This post by Jill Schlesinger originally appeared on CBS' MoneyWatch.com.
My first job on Wall Street was as a gold options trader on the floor of the COMEX in the late 1980s. It was then that I realized the power of a metal that has very little use except for jewelry ... and to provide some semblance of calm for investors. But gold went out of fashion in the 1990s as investors were happy to dump the yellow metal for the technology stocks.
When I was managing money in the early 2000s, I recall that one of the most "aggressive" purchases that I made for my clients was gold at a price of about $300. Clients rarely questioned trades, but when they saw GLD appear in their accounts, I sure did hear about it. I tried to explain that I thought that gold would be a great long-term hold, not because I am a gold bug but because gold represents security in an insecure world.
Flash forward to today; the most active August contract for gold hit a record price of $1,254.50 an ounce and made new highs against other currencies as edgy investors continue to seek safety in both gold and U.S. government bonds. While this is a nominal record, the all-time high for gold was in 1980, when it hit $825.50 an ounce or the equivalent of $2,180.27 in 2010 dollars.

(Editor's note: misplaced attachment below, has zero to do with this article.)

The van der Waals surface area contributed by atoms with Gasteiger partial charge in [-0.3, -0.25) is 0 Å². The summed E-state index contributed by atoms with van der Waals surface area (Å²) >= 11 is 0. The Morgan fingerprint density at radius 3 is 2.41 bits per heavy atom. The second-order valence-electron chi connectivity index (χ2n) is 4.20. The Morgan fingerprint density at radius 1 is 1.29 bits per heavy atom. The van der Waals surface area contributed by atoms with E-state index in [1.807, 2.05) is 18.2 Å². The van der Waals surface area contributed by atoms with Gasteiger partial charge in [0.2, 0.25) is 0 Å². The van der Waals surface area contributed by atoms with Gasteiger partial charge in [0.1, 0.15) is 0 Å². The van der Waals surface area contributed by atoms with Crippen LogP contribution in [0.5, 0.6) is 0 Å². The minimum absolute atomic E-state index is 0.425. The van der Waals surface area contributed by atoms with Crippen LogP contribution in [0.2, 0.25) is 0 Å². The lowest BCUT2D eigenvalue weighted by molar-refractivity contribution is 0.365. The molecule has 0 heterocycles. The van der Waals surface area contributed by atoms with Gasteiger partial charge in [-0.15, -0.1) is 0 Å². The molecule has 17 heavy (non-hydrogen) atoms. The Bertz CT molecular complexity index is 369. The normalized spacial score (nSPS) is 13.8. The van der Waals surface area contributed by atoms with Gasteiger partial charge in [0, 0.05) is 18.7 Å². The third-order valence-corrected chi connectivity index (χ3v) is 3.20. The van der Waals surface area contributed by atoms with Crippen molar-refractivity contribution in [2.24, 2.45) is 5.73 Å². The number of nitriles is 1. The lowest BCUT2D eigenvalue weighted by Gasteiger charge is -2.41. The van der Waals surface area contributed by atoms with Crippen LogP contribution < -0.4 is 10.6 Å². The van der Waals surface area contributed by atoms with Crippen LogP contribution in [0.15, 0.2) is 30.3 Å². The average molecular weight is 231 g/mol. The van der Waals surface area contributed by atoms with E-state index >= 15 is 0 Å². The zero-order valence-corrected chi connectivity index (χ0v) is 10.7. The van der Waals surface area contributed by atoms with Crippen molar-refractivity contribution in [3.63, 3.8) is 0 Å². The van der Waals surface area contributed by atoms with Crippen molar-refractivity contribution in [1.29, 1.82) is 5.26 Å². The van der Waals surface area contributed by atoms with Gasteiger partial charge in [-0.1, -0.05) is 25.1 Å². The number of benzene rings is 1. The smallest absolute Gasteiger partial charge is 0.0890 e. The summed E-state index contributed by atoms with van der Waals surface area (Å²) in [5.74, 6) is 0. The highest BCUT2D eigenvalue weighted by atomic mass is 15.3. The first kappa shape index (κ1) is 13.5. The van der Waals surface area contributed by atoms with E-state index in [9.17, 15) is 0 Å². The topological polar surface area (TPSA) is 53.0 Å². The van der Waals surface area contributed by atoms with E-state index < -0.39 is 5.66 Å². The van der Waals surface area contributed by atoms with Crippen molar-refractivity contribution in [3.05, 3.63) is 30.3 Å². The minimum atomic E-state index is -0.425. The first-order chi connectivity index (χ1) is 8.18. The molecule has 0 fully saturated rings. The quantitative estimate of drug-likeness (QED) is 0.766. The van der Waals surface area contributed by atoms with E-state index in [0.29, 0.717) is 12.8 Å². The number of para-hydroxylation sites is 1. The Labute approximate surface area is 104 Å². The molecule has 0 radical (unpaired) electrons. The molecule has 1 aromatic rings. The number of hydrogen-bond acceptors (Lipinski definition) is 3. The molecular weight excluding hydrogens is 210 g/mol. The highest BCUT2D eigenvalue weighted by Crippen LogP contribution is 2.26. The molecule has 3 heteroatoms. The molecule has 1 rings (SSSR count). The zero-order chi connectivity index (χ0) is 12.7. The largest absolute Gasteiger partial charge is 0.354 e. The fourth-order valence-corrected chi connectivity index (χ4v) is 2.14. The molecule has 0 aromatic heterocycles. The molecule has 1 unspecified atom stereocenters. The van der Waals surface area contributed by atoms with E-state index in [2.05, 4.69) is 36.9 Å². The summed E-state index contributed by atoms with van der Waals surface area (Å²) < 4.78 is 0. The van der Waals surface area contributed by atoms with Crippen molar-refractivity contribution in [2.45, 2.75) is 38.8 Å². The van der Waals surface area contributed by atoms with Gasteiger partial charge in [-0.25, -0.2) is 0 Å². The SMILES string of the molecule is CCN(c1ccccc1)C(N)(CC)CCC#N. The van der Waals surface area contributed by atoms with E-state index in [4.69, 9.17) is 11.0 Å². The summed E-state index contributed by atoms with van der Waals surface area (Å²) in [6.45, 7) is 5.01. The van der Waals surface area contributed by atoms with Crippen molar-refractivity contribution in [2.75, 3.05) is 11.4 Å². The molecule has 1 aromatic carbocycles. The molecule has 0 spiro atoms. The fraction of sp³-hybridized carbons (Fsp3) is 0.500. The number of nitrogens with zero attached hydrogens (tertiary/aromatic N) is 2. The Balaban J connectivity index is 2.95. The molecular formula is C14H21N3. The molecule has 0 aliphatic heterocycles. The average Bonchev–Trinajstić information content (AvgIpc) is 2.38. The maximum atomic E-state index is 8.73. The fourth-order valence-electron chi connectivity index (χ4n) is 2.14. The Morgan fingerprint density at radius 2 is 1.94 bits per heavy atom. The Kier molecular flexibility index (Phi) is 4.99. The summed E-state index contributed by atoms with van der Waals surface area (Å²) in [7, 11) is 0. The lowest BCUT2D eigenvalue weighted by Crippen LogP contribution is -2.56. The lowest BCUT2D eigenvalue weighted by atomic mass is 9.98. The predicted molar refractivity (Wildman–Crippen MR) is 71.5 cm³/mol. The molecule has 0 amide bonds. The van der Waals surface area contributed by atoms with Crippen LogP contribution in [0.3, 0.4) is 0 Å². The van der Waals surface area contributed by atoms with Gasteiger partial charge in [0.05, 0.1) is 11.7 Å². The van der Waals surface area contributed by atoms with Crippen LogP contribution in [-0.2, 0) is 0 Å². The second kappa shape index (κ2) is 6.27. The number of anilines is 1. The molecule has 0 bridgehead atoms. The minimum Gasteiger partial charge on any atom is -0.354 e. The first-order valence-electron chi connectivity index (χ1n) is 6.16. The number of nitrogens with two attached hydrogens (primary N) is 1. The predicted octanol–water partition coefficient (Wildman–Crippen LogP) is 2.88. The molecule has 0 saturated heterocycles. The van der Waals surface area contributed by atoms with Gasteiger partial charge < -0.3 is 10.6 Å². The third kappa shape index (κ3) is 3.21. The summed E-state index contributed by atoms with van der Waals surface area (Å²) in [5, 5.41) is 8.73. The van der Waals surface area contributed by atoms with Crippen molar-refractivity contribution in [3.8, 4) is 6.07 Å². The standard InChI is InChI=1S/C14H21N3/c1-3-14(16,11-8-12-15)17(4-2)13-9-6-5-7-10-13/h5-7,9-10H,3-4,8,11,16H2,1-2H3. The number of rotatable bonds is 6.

If you are tempted to jump in to gold, even at these levels I suggest that you use an exchange-traded fund, like GLD. For most, less than 5 percent of a portfolio in gold is plenty of risk! Here are the "5 Worst Ways to Buy Gold".
Jill Schlesinger is the Editor-at-Large for CBS MoneyWatch.com. Prior to the launch of MoneyWatch, she was the Chief Investment Officer for an independent investment advisory firm. In her infancy, she was an options trader on the Commodities Exchange of New York.